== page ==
The Federal Reserve has snapped up US$1 trillion of mortgage bonds since March, a record pace of purchasing, as the U.S. central bank tries to blunt the impact of the COVID-19 recession on American homeowners.
The Fed bought around US$300 billion of the bonds in each of March and April, and since then has been buying about US$100 billion a month. It now owns almost a third of bonds backed by home loans in the U.S. Buying the securities has pushed mortgage rates lower, with the average 30-year rate falling to 2.91 per cent as of last week from 3.3 per cent in early February.
That drop has allowed homeowners to refinance their mortgages, tantamount to giving them a raise by cutting their monthly loan payments. It’s also helped consumers buy homes. But the Fed’s efforts are causing its balance sheet to balloon, and with the central bank owning so many U.S. home loans, it has unusually high power over setting mortgage rates.
The Fed’s purchase efforts started off with a bang on March 15, when it said it was slashing its benchmark interest rate back to 0 per cent and would purchase “at least” US$200 billion of mortgage-backed securities. On March 23, the central bank signaled its willingness to buy near-unlimited amounts of the debt, changing “at least” in its statement to “in the amounts needed.”
By the end of that month, mortgage purchases totaled US$291 billion, an average of US$23.4 billion per day. While the Fed has been buying mortgage bonds, it’s bought even more Treasury securities: around US$1.8 trillion since mid-March, according to data from the New York Fed. The central bank’s purchases have expanded its balance sheet to US$7 trillion from US$4.7 trillion on March 18.
Morgan Stanley analysts pointed out in late March that the mortgage buying was running at eight times the pace seen in prior episodes of Fed purchasing under programs known as quantitative easing, a pace that has since slowed. The current monthly rate of about US$100 billion translates to about US$40 billion net, after accounting for borrowers’ principal repayments from the mortgage bonds already on the Fed’s balance sheet.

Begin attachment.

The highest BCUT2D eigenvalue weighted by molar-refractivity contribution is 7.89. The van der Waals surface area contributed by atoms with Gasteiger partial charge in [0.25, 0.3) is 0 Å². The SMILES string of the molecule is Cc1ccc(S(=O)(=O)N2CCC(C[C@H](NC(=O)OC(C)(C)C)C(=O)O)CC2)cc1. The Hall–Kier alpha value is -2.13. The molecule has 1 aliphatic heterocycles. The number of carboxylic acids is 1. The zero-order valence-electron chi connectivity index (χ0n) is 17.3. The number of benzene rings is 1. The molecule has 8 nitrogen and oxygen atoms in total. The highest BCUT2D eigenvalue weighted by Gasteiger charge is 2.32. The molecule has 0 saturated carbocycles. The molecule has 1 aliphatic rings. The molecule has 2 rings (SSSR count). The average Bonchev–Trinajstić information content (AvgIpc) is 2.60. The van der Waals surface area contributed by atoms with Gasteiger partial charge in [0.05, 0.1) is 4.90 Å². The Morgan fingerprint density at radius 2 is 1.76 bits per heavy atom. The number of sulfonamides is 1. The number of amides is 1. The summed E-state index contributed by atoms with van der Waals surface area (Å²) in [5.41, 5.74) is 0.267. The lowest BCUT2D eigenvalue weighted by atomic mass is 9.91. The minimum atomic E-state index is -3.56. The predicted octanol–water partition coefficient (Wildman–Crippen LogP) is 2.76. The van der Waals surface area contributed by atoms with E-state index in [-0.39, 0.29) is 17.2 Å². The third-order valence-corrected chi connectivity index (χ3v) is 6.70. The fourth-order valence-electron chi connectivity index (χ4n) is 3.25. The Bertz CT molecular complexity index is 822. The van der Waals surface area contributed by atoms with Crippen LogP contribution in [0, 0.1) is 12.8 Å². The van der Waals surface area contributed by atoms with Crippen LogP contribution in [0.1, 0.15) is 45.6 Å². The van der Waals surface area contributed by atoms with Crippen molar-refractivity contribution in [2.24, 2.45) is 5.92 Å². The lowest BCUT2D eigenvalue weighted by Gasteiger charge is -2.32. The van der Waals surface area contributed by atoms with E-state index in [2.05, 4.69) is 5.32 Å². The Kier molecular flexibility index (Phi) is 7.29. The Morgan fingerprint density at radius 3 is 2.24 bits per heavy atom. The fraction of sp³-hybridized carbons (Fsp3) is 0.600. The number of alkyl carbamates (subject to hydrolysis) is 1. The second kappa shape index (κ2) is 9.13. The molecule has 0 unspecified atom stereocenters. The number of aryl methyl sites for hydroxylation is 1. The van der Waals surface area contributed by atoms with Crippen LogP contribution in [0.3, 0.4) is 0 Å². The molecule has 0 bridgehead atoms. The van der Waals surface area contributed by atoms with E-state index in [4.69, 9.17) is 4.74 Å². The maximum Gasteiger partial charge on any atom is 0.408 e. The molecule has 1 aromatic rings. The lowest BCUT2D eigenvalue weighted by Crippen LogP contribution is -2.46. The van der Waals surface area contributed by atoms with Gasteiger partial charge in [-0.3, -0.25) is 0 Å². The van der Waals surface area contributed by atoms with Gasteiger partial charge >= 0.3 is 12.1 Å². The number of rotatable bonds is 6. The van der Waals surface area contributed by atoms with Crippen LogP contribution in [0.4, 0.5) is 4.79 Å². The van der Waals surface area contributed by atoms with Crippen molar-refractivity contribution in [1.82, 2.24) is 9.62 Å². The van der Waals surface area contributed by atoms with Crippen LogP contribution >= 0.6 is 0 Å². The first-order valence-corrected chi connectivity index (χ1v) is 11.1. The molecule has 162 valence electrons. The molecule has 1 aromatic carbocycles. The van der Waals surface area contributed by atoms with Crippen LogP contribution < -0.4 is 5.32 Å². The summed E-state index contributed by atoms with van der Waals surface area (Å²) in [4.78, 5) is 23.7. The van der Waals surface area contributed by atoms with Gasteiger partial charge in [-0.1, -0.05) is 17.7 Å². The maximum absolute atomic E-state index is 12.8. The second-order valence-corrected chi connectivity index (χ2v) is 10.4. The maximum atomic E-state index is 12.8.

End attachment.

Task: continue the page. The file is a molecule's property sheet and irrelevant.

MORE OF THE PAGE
The latest statement from the Fed has promised to keep buying “at least at the current pace.” If the central bank does so, by year’s end it will have purchased about US$1.4 trillion in mortgage bonds -- and added around US$900 billion net to its holdings.
That purchasing will fuel the growth of the mortgage-backed securities market, which finances the majority of the roughly US$11 trillion of U.S. single-family home loans outstanding. Back in December, consensus was for net supply to come in around US$265 billion this year -- a level that would be right in line with the annual average of US$270 billion over the last half decade. JPMorgan Chase & Co. analysts last month raised their forecast to US$390 billion, which would be the highest since 2009.
According to the JPMorgan analysts, the increased size of the market makes the Fed’s pace of buying sustainable. Between September 2012 and October 2014, during a quantitative easing program known as QE3, the Fed owned a record 34 per cent of the market.
Just before this latest round, principal payments from its mortgage bond holdings had whittled that down to 21 per cent, but it has now increased back to 30 per cent. If the Fed maintains its current buying pace, it will again own 34 per cent of the mortgage universe by year’s end, the analysts added.
The Fed’s purchase activity has allowed risk premiums, or spreads, on mortgage bonds to remain little changed now compared with the end of last year. It has also helped improve mortgage-bond returns for the year, compared with performance in the first few months of 2020. The Bloomberg Barclays U.S. MBS index’s has bounced back to -0.34 per cent as of Friday’s close from a year-to-date low of -2.87 per cent on March 19.
Buying so many home loans is the right thing for the central bank to do to support the economy, Kevin Jackson, a managing director on the mortgage trading desk at Wells Fargo & Co., said in an interview with Bloomberg.
“We had a pandemic arise and you needed a force to come into the market and stabilize things,” Jackson said.